Reviews

Form as Container: Samantha Zighelboim’s The Fat Sonnets

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Zighelboim almost has to break the form into pieces in order to speak; a fourteen-word poem is really only the echo of a sonnet.

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Two Extraordinary Books: Bullets into Bells and Inquisition

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The obscenities and tragedies of American life pile up with speed, and in quantities, that are appalling.

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A Kind of Communal History: Nepantla edited by Christopher Soto

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Fundamentally, [Nepantla] is an act of history-making in verse.

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A Façade of a Woman: R.O. Kwon’s The Incendiaries

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It is incredible to crack open an American novel and wince upon seeing parts of yourself reflected back so strikingly.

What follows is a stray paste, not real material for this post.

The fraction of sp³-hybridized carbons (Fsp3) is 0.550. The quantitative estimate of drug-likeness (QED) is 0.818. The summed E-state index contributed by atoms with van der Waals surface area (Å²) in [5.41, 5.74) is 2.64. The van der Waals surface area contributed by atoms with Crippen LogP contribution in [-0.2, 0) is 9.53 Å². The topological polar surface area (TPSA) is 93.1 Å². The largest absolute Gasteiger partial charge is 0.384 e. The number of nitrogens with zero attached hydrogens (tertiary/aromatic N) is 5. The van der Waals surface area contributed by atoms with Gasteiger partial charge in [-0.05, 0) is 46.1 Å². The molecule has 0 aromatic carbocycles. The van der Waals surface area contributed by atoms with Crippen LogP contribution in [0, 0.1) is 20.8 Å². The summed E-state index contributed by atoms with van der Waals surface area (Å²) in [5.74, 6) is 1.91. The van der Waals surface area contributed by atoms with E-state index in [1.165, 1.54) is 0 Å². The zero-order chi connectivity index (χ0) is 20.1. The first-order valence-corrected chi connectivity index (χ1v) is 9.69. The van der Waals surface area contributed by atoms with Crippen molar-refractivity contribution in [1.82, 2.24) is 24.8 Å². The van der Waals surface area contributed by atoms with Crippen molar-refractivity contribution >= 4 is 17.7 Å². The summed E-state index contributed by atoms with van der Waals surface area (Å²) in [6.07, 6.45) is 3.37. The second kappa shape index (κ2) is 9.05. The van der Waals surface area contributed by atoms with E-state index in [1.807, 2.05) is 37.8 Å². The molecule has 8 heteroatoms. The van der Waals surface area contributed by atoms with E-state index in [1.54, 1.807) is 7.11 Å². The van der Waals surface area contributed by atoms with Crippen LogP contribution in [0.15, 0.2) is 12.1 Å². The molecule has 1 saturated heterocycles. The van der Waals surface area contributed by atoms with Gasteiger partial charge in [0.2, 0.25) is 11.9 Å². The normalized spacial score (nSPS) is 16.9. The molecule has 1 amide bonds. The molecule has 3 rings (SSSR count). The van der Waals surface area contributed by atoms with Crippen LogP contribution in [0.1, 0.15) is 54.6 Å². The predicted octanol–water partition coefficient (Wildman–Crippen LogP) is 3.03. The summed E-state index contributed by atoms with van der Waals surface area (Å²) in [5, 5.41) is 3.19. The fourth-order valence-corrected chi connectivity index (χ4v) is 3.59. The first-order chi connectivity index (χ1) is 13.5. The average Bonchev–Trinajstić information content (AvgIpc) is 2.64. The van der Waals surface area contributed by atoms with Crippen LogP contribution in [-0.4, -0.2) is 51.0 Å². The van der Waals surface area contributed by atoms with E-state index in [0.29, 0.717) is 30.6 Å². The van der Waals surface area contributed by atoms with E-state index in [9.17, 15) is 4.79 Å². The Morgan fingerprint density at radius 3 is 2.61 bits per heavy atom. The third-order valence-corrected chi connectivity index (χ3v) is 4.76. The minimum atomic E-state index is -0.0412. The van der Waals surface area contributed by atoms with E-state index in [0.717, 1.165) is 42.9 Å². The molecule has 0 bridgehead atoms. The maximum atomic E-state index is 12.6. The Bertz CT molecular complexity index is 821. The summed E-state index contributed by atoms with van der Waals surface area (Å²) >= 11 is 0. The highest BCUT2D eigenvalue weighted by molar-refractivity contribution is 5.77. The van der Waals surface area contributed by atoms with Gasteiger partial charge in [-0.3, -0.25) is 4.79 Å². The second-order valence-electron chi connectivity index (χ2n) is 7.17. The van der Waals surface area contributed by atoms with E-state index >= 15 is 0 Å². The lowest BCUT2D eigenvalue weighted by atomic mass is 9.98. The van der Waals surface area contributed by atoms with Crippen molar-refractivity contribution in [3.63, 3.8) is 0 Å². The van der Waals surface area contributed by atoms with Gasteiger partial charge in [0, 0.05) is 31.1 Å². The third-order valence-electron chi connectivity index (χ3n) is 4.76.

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A Community of the People: Tommy Orange’s There There

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THERE THERE does not settle, it unsettles.

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A Megaphone for a Generation: Coming of Age at the End of Nature

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[T]his generation is no longer sure that the future will be better than the past.

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Struggling toward Truth: Porochista Khakpour’s Sick

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Khakpour gathers courage, again and again, as she reaches into the most painful parts of her life, excavates them, and holds them up to the light.

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Three Collections in Two Volumes by August Kleinzahler

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Be stunned by Kleinzahler’s poetry in the far ports of your body.

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